- A graduate-level version of the course ENGG404 ESRM-LRM may be offered at times with course name “Advanced Studies in Leadership in Engineering Safety and Risk Management”. Contact the School for eligibility and details on this course offering.
- The School is developing a new field of research in ESRM, and has limited opportunities. To learn more about any opportunities, direct your enquiries to Dr. Lianne Lefsrud.
Industry and Government:
All courses offered by the School provide operational / industry experience to ensure that engineering safety and risk management principles and practices can be applied in a multitude of industrial, commercial, and institutional settings. Over 20 guest lecturers from industry, business, and government regularly support the School to ensure that course content is current and reflects best practice. Our guest speakers demonstrate how ESRM principles and practices in the real world. An Industry-University Advisory Committee also provides direction and input into course offerings to ensure maximum effectiveness and application.
The completion of a major risk management project for each course reinforces industry learning not only in the principles and practices of ESRM, but also in learning how teams work, how to productively contribute as team member, and how to effectively play a leadership role on teams. Industry, business, and government actively seek and recruit engineers not only with a theoretical understanding of team-work but also with actual and practice experience on teams. The major risk management project is intentionally designed to provide the students with the opportunity to learn, develop, and practice team-work.
In addition, for ENGG406 ESRM-MT, the students are taken to a major industrial site and participate in a presentation/workshop delivered by an experienced risk management engineer from the facility. This is followed by a tour of the facility to give first-hand experience on complex plant installations and operations. The site tour provides students with an improved understanding of how ESRM principles are effectively applied in the field and at all levels in their organization.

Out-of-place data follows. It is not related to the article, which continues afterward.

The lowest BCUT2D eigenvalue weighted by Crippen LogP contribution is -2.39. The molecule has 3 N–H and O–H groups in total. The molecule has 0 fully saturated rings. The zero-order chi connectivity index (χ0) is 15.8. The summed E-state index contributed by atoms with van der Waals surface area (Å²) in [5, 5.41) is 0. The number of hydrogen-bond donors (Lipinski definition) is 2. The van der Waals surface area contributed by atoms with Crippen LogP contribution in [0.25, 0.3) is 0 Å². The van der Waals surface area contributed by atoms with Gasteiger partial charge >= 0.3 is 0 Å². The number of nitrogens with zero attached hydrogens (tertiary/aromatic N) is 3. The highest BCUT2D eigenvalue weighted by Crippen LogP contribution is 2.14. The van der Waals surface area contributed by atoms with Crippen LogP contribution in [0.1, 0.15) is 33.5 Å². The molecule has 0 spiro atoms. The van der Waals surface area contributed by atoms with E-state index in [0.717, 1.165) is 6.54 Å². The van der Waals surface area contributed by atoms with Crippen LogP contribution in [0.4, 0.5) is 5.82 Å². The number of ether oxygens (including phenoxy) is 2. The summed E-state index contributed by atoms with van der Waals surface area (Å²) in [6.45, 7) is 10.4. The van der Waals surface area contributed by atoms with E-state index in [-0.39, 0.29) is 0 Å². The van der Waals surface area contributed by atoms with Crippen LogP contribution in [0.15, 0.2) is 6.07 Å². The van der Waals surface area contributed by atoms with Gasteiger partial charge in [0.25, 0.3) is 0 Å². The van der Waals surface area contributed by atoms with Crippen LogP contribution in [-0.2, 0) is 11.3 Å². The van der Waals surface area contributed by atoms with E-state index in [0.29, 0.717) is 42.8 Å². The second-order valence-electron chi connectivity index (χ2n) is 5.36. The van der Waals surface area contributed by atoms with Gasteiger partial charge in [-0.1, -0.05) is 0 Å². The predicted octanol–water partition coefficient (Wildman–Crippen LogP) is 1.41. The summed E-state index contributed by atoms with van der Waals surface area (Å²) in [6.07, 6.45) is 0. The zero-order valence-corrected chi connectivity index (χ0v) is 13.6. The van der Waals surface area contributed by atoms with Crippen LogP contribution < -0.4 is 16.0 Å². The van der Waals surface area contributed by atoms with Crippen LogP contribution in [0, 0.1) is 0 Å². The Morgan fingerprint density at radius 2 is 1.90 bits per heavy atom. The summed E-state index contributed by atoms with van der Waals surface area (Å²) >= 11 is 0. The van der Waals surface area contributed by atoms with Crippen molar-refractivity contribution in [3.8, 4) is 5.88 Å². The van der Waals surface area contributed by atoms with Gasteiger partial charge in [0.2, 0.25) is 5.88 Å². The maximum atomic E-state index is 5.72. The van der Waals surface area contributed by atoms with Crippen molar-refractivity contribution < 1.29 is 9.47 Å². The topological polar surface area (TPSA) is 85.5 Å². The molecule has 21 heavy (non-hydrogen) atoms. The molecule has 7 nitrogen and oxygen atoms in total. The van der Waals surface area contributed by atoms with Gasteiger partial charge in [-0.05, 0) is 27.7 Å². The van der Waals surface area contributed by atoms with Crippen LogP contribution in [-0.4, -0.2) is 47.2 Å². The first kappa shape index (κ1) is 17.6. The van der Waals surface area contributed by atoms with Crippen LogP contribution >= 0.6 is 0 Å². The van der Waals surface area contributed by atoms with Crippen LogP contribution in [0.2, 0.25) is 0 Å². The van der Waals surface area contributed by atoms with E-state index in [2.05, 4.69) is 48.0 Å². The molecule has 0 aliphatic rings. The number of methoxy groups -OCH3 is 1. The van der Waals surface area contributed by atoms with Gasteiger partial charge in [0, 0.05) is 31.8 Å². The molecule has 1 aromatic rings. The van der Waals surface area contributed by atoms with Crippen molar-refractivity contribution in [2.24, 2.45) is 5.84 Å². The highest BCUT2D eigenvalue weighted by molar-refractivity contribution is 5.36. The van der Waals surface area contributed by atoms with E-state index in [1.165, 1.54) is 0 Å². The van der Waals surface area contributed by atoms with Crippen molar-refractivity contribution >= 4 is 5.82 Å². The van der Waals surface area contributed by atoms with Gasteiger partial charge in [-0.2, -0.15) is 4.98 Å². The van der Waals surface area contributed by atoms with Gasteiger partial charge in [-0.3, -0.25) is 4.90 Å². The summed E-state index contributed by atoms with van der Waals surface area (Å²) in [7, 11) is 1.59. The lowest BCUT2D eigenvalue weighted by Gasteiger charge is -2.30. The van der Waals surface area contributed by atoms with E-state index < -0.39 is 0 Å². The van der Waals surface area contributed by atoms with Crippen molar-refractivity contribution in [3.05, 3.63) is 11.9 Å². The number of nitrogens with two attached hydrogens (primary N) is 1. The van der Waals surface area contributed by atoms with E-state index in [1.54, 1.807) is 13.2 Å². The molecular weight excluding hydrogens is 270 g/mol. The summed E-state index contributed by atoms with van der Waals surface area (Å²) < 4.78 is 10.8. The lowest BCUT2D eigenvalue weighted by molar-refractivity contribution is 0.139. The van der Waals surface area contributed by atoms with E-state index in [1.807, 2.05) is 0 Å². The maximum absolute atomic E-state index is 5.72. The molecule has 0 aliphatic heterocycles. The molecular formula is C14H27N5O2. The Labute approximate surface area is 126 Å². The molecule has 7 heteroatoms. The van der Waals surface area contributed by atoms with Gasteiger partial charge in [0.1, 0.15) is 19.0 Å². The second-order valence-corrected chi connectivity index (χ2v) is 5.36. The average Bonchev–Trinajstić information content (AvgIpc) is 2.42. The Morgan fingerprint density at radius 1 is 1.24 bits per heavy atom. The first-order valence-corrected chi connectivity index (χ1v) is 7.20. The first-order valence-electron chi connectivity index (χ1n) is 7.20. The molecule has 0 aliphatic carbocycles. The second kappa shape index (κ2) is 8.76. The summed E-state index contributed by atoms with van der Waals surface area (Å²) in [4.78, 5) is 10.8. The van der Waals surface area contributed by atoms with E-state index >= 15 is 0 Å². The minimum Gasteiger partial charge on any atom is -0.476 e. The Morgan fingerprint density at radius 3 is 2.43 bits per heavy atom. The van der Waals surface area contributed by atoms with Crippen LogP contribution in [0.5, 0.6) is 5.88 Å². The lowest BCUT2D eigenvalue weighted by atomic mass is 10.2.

Additional Presence of The School:
The School delivers a number of lectures beyond the course offerings:
- Introductory lectures on safety and risk management to entry-level and final year engineering students in all engineering fields of study.
- Content-specific lectures to support major design courses so that risk management assessments and techniques are incorporated.
- Summary lectures to all co-op engineering students prior to the beginning of their first term of work to ensure that they understand the basics in workplace safety, professional conduct, and risk management practices.
Beyond Engineering Students:
- Industrial Professors regularly present at industry safety / risk management forums, corporate safety symposia, conferences, and professional development seminars.
- The School works with APEGA (Association of Professional Engineers and Geoscientists of Alberta), to develop and establish suitable guidelines and codes of practice for professional engineers.
- The School has collaborated with The University’s Department of Employee Health and Safety to develop university-wide initiatives such as “PPE for the Lab” and “The On-line Laboratory Safety Training Course” for students, researchers, lab-users and managers, and principle investigators.